KERMESSE HÈROÏQUE [CARNIVAL IN FLANDERS]
Region 2 (UK) Edition - Reviewed by Mark Frost
André Alerme, Françoise Rosay, Jean Murat, Micheline Cheirel
The mayor (André Alerme) and his cohorts in
the Flemish town of Boom in 1616, squabble over the minor details of a
portrait they are sitting for, when news reaches them that Spanish
invaders are closing in with a view to occupy the town.
The panicking Mayor hatches a plot to send
Boom into mourning with news of his own death, in the hope that the
Spanish invaders will take pity on the grief-stricken townspeople and move
The Mayor’s Wife, Madame Burgomaster
(Françoise Rosay) is sent along with the rest of the womenfolk to persuade
the Army chief (Jean Murat) to take pity, but the Spanish insist that they
will stay for just one night.
With the male leaders of Boom keeping a low
profile, the downtrodden women make the most of the attention and seize the chance for a night of excitement.
Released in 1935, this French comedy was
very well received, winning the Grand Prix du Cinema Francais, as well as
the ‘Best Foreign Film Award’ by the New York Film Critics.
As the opening credits inform you, this
film is heavily indebted to the Flemish painters of the period it is set
in, with director Jacques Feyder intention to ‘popularise and spread
throughout the world the prestigious art of the great painters of my
native country’. He certainly succeeds in this, as the film is a constant
feast for the eyes - Lazare Meerson’s production design triumphant with
the recreation of a 17th century Flemish town in all its
minuscule detail, as if it had just jumped from the canvas of Brueghel’s
The Fight between the Carnival and Lent.
At first the film seems to be an indictment
of small town mentality – the men are couped up in impotent fear, while
the women invent unrealistic plans and waddle along as a gaggle of
flustered geese aimlessly do the same in front of them. But the Womenfolk
quickly take the initiative and make the most of the exciting new
visitors. They shamelessly indulge in copious amounts of food, sex and
alcohol, while their husbands helplessly look on.
As the problems of hiding the Mayor’s
secret escalate, the film becomes more joyously farcical with each scene.
Farce can be incredibly painful, but La Kermesse
Héroïque handles the
comedic situations with finesse – with many laugh-out-loud moments. The
characters are great value – Louis Jouvet’s immoral, bribe-taking Chaplain
the standout. The theme here is every man (or woman) for himself, as the
population of the town attempt to outdo the occupying mercenaries in
selfishness and looking after number one.
The film attracted controversy on its
release, as many critics saw parallels between the accommodating townsfolk
and Flemish collaborators during the Germans' occupation of the area
during World War I.
But in retrospect the events that followed
this film - France’s Vichy government welcoming an armistice with invading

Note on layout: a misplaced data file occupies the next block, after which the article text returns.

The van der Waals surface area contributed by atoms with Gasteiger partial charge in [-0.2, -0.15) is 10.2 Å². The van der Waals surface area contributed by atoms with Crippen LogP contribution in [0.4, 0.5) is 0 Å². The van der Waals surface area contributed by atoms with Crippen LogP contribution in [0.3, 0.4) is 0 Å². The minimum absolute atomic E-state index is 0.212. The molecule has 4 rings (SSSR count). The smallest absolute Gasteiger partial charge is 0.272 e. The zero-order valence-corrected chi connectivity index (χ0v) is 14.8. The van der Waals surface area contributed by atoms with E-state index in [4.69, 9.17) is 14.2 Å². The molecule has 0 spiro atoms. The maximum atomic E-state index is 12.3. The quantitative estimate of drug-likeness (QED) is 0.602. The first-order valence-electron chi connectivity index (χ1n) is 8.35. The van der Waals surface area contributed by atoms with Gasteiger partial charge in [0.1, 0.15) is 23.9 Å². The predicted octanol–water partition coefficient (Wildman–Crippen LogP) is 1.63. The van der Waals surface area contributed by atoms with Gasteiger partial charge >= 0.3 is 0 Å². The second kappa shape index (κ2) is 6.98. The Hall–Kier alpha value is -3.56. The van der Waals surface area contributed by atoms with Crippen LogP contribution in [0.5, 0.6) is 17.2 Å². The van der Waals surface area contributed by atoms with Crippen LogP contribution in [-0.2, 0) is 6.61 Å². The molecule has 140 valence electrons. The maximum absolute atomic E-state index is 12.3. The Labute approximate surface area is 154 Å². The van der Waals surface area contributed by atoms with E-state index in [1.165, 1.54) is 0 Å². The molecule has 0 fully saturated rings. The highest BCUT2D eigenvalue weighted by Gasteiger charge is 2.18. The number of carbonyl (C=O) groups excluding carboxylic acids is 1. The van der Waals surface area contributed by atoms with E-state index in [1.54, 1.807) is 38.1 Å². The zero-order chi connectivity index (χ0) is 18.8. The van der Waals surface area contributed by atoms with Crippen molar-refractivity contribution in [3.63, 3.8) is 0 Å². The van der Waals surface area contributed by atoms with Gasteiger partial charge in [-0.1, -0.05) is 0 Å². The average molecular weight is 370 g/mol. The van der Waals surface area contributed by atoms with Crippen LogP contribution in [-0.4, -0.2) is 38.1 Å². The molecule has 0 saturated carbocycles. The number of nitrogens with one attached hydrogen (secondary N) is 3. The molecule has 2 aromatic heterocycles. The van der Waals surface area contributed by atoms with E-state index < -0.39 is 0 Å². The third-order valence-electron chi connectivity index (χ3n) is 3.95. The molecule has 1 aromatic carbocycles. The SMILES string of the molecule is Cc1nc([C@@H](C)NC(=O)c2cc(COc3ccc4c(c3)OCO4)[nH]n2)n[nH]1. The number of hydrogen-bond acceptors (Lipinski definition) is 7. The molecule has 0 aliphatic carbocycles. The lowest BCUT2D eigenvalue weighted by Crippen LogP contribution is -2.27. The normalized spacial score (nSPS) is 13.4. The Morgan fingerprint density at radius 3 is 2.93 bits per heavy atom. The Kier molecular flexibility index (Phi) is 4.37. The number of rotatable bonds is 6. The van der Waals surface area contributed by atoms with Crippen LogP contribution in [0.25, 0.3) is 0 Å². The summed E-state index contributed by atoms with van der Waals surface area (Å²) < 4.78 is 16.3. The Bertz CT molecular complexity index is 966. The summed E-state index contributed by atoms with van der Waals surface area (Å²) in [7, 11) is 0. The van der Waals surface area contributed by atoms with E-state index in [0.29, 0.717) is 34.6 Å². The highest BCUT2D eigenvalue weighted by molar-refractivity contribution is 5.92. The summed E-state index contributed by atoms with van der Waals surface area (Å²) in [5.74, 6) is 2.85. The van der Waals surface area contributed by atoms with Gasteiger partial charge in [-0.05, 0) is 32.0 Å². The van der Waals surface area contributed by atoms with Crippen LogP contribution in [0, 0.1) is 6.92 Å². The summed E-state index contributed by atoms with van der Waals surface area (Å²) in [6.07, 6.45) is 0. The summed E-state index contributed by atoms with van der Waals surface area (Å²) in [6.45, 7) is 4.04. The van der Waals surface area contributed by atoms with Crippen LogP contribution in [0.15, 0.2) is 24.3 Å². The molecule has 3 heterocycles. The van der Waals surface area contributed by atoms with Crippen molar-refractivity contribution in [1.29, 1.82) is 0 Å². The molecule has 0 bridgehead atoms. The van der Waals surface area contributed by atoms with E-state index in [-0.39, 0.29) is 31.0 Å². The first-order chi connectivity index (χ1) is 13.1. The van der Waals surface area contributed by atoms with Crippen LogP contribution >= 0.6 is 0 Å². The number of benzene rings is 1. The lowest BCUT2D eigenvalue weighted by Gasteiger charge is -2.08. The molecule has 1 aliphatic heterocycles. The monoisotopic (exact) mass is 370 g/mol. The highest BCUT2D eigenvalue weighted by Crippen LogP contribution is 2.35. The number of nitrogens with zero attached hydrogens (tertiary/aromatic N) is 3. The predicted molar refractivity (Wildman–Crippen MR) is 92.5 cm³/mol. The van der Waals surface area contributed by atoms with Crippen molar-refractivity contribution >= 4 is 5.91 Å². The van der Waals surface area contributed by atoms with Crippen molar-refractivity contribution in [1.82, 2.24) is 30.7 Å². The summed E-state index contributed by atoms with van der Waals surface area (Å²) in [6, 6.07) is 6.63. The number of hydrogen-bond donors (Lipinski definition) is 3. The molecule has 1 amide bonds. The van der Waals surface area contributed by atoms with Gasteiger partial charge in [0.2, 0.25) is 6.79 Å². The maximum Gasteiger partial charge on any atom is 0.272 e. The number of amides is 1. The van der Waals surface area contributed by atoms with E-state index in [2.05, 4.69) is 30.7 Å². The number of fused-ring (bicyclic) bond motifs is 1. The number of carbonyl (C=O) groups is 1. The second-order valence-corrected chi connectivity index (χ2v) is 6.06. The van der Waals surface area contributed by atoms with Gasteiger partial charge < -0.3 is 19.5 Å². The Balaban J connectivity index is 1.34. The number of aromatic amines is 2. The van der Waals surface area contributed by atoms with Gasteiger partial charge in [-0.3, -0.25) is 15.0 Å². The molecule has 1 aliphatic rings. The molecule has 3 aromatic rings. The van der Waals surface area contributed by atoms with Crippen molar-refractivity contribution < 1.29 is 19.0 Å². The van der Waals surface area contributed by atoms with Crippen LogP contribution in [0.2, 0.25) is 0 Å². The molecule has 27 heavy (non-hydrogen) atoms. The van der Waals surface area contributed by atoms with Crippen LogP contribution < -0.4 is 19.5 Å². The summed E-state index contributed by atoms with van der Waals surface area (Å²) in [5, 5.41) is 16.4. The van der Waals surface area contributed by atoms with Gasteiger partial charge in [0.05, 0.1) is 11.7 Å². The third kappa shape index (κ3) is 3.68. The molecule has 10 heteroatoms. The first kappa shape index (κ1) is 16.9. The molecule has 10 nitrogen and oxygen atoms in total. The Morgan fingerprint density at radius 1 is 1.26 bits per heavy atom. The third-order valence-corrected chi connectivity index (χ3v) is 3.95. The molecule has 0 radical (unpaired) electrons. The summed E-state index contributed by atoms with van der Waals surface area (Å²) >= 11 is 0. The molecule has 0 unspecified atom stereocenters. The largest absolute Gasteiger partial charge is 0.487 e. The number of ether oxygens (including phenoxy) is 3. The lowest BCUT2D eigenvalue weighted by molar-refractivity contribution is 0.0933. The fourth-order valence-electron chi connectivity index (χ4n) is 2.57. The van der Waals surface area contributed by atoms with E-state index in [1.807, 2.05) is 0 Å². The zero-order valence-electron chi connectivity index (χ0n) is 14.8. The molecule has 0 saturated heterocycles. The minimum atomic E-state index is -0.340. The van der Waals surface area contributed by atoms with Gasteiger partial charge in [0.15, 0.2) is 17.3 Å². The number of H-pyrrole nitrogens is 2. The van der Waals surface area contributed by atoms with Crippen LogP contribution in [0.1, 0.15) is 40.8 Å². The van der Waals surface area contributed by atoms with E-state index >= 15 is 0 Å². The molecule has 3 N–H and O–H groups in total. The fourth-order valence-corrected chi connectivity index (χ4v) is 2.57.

German forces – leave you with a bad taste in the mouth and the feeling
you are watching a piece of pro-collaboration propaganda.
On La Kermesse
Héroïque’s cinema re-release in June 2004, reports stated that
this was a restored version. First impressions of the disc seem to
contradict this, as there is extensive print damage evident. But it must
be remembered that this film was made seven decades ago, and, although
soft, the picture is still very agreeable. The film is presented in
its original theatrical ratio of 1.37:1. Blacks are fairly strong and
the contrast and definition are impressive in places. The average bit rate
is 4.91Mb/s, across a single layer.
There are no such
concerns with ravages of time as far as the sound is concerned – the mono
track provided (at 192 kbps) is superb. Dialogue is clean at all times,
with hardly a trace of hiss or distortion. The BFI deserves praise for
their work on the film’s audio. Whispers in corridors and raucous drunken
celebrations display the same level of clarity throughout.
The animated menus are
striking - scenes from the film play behind a minimal layout aping BFI’s
packaging - the design is respectful and pleasing to the eye.
A film of this
importance deserves to have a multitude of essays, historian commentaries,
and retrospective documentaries to explain its position in cinema history
and help the audience understand the undercurrents and hidden agendas at
work. Unfortunately, all we get is a Director’s biography which, whilst
concise, is short on details specific to this film.
Many see La
Kermesse Héroïque as Jacqes Feyder’s masterpiece. A marvelously
executed blend of farce and bawdy comedy, to a backdrop of stunning set
design and ingenious interaction with famous paintings of the time (Brueghel’s
Two Chained Monkeys literally coming alive to serve as an important
plot device at one point).
History has taught us that something
altogether more sinister seemed to be on Feyder’s mind, but don’t let that
spoil your enjoyment of what is a gleefully immoral
comedy from the golden age of French cinema, presented on an
above-average disc from BFI.